Almost everyone I know, including most of the NGOs, is leaving now the first chance they get. I've still been able to work yesterday and today, but when that becomes impossible, there is no use in my staying here any longer. The biggest threat is, of course, being kidnapped.
One can work around the fighting -- just stay away from it. But the randomness of the kidnapping is another story. We are all completely powerless over that situation.
Fortunately I was able to work some today. Over in Adhamiya we had an interview with Professor Adnan Mohammed Salman al-Dulainy at the Diwan Wakfa-Sunni. He is the director of the board in charge of all of the Sunnis in
He has been a teacher for 51 years. His first words to us were, "Our situation is bad. We are struggling now." He went on to tell us that in the past few days, three mosques in
He discussed the obviousness of the problems: high unemployment and the dissolving of the Iraqi Army by Bremer as being two huge problems caused by the American occupation that need to be resolved promptly if there is to be any stability here.
He went on to say, "Mr. Bush declared
His deep frustration with the fact that so many Sunni Imams have been killed, as well as many detained by the Americans, is obvious.
Afterwards I was at an internet cafe run by the son of a good friend. Ali speaks English well, and walked up to me with a leaflet he said had just been passed to him by a car that was distributing them throughout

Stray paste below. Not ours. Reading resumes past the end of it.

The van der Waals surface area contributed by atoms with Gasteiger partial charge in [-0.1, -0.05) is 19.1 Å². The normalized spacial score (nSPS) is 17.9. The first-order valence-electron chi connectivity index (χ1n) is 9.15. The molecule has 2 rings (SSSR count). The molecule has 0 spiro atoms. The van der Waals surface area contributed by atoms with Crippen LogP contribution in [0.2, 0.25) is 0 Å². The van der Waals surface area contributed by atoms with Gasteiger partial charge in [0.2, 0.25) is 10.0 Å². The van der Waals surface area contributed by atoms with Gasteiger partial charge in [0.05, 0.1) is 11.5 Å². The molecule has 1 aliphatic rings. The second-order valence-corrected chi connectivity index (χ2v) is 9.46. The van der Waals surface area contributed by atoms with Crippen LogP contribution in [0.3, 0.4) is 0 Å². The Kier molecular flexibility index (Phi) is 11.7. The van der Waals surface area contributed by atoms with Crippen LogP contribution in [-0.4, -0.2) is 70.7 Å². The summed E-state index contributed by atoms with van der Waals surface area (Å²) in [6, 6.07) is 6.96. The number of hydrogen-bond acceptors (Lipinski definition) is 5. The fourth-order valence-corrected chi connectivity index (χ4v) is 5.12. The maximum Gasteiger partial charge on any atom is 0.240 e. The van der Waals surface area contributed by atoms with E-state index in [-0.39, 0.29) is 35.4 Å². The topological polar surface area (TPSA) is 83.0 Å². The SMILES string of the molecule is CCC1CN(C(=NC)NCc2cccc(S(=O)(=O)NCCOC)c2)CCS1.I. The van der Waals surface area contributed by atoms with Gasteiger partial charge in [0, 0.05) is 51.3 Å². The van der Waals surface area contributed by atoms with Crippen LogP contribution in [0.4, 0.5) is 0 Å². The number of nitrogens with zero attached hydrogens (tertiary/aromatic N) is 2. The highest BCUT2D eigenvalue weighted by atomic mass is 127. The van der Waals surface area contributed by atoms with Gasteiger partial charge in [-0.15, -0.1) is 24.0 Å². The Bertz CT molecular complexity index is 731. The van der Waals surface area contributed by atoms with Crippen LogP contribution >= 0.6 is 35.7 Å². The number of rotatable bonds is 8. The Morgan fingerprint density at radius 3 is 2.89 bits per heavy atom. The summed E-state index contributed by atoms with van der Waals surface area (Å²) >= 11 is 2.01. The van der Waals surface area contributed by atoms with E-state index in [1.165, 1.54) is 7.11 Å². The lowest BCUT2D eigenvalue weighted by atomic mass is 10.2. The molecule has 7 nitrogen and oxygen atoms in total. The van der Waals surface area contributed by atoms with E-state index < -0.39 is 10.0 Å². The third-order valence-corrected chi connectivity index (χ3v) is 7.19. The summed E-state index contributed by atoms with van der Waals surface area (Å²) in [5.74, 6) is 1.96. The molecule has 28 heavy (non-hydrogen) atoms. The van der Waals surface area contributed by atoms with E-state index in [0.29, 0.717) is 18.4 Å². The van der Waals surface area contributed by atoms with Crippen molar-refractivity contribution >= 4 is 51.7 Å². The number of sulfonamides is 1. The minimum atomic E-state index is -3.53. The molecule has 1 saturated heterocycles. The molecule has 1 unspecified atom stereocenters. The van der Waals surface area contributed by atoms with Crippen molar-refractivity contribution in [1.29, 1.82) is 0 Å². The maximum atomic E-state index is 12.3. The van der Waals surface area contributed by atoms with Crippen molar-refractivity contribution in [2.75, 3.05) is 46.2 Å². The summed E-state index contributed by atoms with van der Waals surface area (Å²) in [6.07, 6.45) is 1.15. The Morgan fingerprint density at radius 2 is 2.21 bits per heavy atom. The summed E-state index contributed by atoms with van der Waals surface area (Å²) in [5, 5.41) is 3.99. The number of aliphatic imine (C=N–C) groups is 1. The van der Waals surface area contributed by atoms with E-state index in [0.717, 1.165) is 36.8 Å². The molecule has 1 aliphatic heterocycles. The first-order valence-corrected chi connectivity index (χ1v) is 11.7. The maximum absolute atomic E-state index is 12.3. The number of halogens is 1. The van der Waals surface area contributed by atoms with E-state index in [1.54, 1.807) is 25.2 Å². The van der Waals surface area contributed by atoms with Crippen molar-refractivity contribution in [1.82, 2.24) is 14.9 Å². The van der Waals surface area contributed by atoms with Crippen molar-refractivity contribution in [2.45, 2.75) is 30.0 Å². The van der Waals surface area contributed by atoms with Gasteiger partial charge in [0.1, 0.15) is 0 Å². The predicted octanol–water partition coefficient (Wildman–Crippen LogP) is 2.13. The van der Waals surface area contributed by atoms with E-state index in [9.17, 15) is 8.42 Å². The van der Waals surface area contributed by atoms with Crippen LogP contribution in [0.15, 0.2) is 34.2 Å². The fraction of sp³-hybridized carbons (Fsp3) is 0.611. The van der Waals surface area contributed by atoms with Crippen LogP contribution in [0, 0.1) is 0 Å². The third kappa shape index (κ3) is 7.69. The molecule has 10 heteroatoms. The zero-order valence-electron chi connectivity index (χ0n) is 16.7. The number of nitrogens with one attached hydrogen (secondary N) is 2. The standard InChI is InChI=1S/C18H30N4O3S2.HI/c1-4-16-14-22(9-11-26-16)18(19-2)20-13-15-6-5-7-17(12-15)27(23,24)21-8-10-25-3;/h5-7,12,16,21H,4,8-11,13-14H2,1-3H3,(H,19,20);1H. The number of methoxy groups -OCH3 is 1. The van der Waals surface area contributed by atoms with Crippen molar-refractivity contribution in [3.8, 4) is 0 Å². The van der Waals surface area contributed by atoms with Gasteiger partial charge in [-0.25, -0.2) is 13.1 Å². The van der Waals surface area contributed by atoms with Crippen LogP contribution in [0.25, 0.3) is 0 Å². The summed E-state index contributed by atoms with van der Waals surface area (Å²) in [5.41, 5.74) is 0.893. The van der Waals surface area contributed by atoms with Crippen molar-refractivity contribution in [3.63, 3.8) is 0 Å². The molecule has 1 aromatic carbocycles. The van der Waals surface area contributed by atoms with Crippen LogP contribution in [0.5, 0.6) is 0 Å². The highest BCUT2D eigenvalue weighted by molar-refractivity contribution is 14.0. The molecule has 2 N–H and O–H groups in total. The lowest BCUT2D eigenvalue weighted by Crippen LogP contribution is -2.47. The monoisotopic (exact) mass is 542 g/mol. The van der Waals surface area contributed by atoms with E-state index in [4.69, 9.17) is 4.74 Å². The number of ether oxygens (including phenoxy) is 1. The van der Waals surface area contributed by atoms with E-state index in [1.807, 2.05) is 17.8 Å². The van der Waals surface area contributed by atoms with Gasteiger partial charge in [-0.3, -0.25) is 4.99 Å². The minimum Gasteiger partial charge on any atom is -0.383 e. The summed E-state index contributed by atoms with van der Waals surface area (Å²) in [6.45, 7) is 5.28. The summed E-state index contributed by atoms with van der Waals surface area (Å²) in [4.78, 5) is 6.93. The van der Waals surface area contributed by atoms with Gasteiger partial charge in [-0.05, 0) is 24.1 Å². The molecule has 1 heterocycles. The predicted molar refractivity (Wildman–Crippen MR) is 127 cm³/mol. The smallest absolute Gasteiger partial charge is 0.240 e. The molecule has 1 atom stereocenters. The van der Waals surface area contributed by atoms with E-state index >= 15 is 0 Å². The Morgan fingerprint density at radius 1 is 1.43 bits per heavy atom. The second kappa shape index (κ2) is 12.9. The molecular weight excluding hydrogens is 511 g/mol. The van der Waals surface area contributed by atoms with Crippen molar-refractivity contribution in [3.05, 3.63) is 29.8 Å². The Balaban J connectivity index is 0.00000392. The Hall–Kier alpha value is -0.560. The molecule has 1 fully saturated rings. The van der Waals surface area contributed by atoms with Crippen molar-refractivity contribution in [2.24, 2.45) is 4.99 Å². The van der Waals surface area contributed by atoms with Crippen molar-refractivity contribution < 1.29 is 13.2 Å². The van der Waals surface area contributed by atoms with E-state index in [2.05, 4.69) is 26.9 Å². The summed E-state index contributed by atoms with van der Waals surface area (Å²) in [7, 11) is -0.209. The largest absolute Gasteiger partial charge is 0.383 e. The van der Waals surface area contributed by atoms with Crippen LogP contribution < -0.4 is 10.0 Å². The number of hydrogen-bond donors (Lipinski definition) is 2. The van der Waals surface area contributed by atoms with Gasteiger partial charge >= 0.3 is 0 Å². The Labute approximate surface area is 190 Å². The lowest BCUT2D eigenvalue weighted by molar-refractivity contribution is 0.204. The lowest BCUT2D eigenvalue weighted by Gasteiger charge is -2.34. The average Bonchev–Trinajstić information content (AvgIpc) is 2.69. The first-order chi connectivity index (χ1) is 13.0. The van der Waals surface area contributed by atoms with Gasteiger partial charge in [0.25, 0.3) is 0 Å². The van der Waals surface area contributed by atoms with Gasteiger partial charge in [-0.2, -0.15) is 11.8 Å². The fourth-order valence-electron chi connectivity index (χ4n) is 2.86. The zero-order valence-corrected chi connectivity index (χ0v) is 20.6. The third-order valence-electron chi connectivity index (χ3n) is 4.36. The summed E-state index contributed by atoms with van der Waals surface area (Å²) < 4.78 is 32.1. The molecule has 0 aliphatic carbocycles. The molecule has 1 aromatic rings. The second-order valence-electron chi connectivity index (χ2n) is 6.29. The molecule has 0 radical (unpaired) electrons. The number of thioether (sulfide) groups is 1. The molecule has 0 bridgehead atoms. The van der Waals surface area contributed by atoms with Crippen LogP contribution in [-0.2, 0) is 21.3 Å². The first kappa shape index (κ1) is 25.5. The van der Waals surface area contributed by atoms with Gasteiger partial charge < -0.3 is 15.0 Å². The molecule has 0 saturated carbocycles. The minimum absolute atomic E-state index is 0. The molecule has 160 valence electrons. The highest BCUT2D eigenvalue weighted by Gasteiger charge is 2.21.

"To our people of
Because your brothers of the mujahedeen from Ramadi, Khaldia and Falluja will bring the resistance to the capital of Baghdad, to help their brothers the mujahedeen from the Mehdi Army to liberate you from the occupation.
We told you.
Signed, Mujahedeen Troops"
Threatening leaflets similar to these were distributed around
While this leaflet is quite disturbing, it does seem a bit hard to believe that any of the mujahedeen from Falluja would decide to leave there to come fight in
Yet Mr. Bush has discussed that
Does anyone else feel like the Bush Administration is pushing us as fast it can towards the abyss of unbridled violence and chaos in
As the purported "ceasefire" in Falluja continues,
I recently wrote another version of my Falluja story for The Nation's website. The piece has since been attacked by a couple of right-wingers, one questioning my credibility and even insinuating that I may have not have even gone to Falluja. Amazing that someone sitting behind a desk in
It feels like the calm before the storm today. Aside from the Sheriton Hotel being hit by another rocket not long ago, it's been strangely quiet in
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